The Philippine economy and COVID-19
CROSSROADS TOWARD PHILIPPINE ECONOMIC AND SOCIAL PROGRESS - Gerardo P. Sicat (The Philippine Star) - April 8, 2020 - 12:00am

The effect of coronavirus disease 2019 or COVID-19 on the Philippine economy for the rest of the year deserves attention.

The good prospects entertained for 2020 have been shattered by the onslaught of the pandemic, which required extreme measures that has put the economy to a halt.

Assessing the immediate future. What is in store as the government navigates what needs to be done? What are the main trade-offs and options that can be taken to restore and protect the economy?

Equally important are the programs for the long-term future. The Philippine economy has been on course to fire up its engines and that requires major economic reforms still.

Economic instability in the past, plus the failure to correct long-term defects in the investment climate, have produced insufficient dynamism.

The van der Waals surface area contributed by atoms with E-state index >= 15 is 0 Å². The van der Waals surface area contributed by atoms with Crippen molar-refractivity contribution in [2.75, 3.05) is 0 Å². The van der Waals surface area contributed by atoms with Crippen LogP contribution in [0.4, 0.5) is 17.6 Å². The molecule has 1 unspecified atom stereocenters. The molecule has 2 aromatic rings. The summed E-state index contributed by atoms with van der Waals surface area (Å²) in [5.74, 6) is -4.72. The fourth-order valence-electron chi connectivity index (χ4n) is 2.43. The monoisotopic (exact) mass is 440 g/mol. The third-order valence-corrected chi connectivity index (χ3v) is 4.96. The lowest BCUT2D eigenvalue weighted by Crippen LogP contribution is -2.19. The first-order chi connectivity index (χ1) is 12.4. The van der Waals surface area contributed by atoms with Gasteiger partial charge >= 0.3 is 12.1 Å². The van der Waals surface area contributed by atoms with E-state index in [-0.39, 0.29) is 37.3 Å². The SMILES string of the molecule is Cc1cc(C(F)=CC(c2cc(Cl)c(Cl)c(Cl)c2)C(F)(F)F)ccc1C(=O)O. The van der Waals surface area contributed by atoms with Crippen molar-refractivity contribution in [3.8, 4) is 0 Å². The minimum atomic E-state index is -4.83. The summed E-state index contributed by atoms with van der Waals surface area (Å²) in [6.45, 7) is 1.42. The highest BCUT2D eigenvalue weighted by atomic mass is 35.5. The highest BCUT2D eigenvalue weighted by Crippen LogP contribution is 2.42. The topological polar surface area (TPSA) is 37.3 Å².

The Asian Development Bank (ADB) commented recently on the Philippine economy in relation to the effects of the COVID-19 pandemic. It supposes that the Philippines “might shed more than four percent of GDP from a domestic COVID-19 outbreak, on top of a smaller two percent of GDP impact coming from global spillovers.”

“Risks are tilted to the downside,” the ADB report said. “The main downside risk to GDP (gross domestic product) growth in 2020 comes from COVID-19 and is, therefore, highly unpredictable. The impact on the economy will be larger than currently assumed if the global outbreak is prolonged beyond the first half, or if there is a sustained prolonged local transmission in the Philippines,”